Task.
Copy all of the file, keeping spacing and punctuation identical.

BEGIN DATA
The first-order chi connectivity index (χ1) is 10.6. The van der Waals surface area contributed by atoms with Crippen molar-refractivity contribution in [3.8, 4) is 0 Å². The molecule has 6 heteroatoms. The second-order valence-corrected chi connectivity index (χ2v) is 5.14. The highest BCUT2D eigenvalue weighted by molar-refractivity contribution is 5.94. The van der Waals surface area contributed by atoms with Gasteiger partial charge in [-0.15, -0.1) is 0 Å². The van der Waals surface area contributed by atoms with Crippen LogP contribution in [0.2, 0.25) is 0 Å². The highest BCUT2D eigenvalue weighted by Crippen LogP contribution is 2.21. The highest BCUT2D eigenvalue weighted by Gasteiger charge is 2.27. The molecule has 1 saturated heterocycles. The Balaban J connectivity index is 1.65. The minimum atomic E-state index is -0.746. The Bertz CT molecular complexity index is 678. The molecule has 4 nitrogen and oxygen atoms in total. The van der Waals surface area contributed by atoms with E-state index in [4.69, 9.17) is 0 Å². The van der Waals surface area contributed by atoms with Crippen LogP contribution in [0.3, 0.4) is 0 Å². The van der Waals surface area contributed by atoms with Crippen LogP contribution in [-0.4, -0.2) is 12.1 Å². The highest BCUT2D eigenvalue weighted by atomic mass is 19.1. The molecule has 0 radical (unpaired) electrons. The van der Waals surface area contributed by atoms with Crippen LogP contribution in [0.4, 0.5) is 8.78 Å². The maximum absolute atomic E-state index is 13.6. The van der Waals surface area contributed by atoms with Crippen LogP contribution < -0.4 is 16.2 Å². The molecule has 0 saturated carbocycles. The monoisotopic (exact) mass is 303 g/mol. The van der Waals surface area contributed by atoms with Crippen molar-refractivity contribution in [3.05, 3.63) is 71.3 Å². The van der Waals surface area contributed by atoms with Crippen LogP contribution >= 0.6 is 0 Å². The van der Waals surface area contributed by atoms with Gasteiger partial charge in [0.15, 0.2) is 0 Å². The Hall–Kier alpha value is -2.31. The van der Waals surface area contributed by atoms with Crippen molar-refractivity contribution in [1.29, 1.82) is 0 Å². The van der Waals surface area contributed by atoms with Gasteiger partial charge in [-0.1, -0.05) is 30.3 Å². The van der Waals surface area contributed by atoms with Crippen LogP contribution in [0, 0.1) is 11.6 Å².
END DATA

The first-order chi connectivity index (χ1) is 10.6. The van der Waals surface area contributed by atoms with Crippen molar-refractivity contribution in [3.8, 4) is 0 Å². The molecule has 6 heteroatoms. The second-order valence-corrected chi connectivity index (χ2v) is 5.14. The highest BCUT2D eigenvalue weighted by molar-refractivity contribution is 5.94. The van der Waals surface area contributed by atoms with Gasteiger partial charge in [-0.15, -0.1) is 0 Å². The van der Waals surface area contributed by atoms with Crippen LogP contribution in [0.2, 0.25) is 0 Å². The highest BCUT2D eigenvalue weighted by Crippen LogP contribution is 2.21. The highest BCUT2D eigenvalue weighted by Gasteiger charge is 2.27. The molecule has 1 saturated heterocycles. The Balaban J connectivity index is 1.65. The minimum atomic E-state index is -0.746. The Bertz CT molecular complexity index is 678. The molecule has 4 nitrogen and oxygen atoms in total. The van der Waals surface area contributed by atoms with E-state index in [4.69, 9.17) is 0 Å². The van der Waals surface area contributed by atoms with Crippen LogP contribution in [0.3, 0.4) is 0 Å². The van der Waals surface area contributed by atoms with Crippen LogP contribution in [-0.4, -0.2) is 12.1 Å². The highest BCUT2D eigenvalue weighted by atomic mass is 19.1. The molecule has 0 radical (unpaired) electrons. The van der Waals surface area contributed by atoms with Crippen LogP contribution in [0.4, 0.5) is 8.78 Å². The maximum absolute atomic E-state index is 13.6. The van der Waals surface area contributed by atoms with Crippen LogP contribution < -0.4 is 16.2 Å². The molecule has 0 saturated carbocycles. The monoisotopic (exact) mass is 303 g/mol. The van der Waals surface area contributed by atoms with Crippen molar-refractivity contribution in [3.05, 3.63) is 71.3 Å². The van der Waals surface area contributed by atoms with Crippen LogP contribution >= 0.6 is 0 Å². The van der Waals surface area contributed by atoms with Gasteiger partial charge in [0.15, 0.2) is 0 Å². The Hall–Kier alpha value is -2.31. The van der Waals surface area contributed by atoms with Crippen molar-refractivity contribution in [1.29, 1.82) is 0 Å². The van der Waals surface area contributed by atoms with Gasteiger partial charge in [-0.1, -0.05) is 30.3 Å². The van der Waals surface area contributed by atoms with Crippen LogP contribution in [0, 0.1) is 11.6 Å².